“States attempt, physically and discursively, to marginalize or destroy various aspects of centrifugal otherness: ethnic solidarities, reasserted nationalisms, indigenous movements, and draft resistances, all dissonant elements proclaiming the tenuous hold of states over territories and identities”
Thailand is not a nation-state yet it is striving to become one.
In a complex process of ethnic competition and state formation a myth has been nurtured that Thailand is built around a nation of ‘Thais’.
By adopting the Westphalian model of a nation-state, Thailand has conformed to the logic of the international system at the expense of ethnic diversity within its borders.
To become a nation-state the dominant state sanctioned identity, the Thais, have had to internally colonize their territory by subjugating minority identities to create and perpetuate not only the political state but the very definition of Thai identity.
The process of Thailand’s self-colonization has striking similarities to the theoretical foundations of Europe’s colonial adventures.
As Siamese (Thai) identity was transforming under pressure from the arrival of Europeans it was placed in comparison to the state’s own subaltern identities.
Siamese comparisons followed the intellectual fault identified by Palestinian academic Edward Said in his seminal work; Orientalism.
The failings of Thai orientalism stem from classifying and applying stereotyped roles for minorities as ‘primitive’ and ‘traditional’ – mirroring the same sense of superiority that Europeans used to rationalize their colonial presence.
Like the colonial powers were doing across SEA, the Siamese began an orientalist study of the ethnic minorities that the state's modern borders contained.
The Siamese classified them, detailed their customs, their dress, their beliefs, and opened museums to display the ‘others’ within their borders.
By interpreting the state’s minorities as ‘primitive’ and ‘traditional’ the state cast itself in a rationally paternalistic roll whose dominance over minorities was implicit.
The unique utility of orientalism is the way that the classification of ‘others’ does more to identify the ‘self’ (in this case the Siamese) than that of the ‘other’ (the minorities).
If the ethnic minorities were ‘primitive’ and ‘traditional’ then the Siamese would be ‘advanced’ and ‘modern’.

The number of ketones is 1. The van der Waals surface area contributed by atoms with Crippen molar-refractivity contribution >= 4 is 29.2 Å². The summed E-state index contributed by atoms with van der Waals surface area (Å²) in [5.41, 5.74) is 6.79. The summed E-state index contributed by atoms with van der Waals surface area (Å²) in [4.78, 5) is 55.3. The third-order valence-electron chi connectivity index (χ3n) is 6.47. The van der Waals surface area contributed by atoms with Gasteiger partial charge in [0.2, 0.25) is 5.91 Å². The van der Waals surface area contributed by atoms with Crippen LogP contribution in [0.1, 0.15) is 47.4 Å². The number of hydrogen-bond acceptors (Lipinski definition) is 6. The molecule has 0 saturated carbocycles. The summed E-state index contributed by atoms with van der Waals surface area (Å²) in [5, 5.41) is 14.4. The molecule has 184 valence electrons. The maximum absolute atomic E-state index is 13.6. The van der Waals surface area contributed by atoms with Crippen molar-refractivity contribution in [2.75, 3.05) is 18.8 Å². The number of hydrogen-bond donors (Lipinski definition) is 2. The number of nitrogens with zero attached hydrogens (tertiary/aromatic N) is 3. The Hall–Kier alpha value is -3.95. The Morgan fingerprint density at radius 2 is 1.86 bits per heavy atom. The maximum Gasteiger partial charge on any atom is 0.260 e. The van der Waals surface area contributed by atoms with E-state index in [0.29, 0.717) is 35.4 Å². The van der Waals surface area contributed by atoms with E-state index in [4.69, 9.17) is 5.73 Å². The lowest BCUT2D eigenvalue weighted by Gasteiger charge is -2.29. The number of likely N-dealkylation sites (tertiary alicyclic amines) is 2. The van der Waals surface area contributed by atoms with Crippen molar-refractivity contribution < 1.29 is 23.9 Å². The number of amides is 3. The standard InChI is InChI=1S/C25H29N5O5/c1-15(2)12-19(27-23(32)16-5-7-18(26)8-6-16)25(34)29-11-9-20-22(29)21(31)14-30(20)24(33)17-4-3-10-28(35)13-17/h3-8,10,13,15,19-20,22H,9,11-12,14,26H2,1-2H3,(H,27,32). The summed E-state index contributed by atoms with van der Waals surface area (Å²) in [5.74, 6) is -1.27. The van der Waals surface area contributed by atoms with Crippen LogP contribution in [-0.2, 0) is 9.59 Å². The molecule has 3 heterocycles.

As a tool of nationalist state-craft it is essential to have an ‘other’ as there is simply no nation if it can not be compared to an apposing minority or alternate nation.
The minorities within Thailand’s borders serve a necessary function of being the ‘other’ to Thailand’s ‘self’.
By studying and classifying the state’s minorities as oppositional ‘others’ the Thai state has been able to define who the ‘Thai’ are and what the ‘Thai state’ represents.
Non-state identities being ‘others’ within the Thai state act as a threat to the state’s identity while paradoxically giving the state legitimacy by allowing the state to express its own existence.
The ‘otherness’ of minorities is closely associated to alternate nations and, particularly if viewed through the global Westphalian system of nation-states, their presence within the state represents a violation of state order that must be either assimilated into the defined nation-state identity or be controlled by the state’s legitimate right to use force.
By disciplining the ‘others’ within their territory, the nation-state exercises its existence and its identity is brought to life.
As the modern Thai state has adopted the Westphalian model it has conformed to the logic of the international system at the expense of the country’s minorities.
Thailand has colonized itself into the international system and has/is attempted/ing to internally colonize the non-state identities within its borders.
Essentially, the very definition of Thai identity has been articulated because it is in contrast to the minorities and the state's presence is brought to life by exercising authority over the country’s minorities.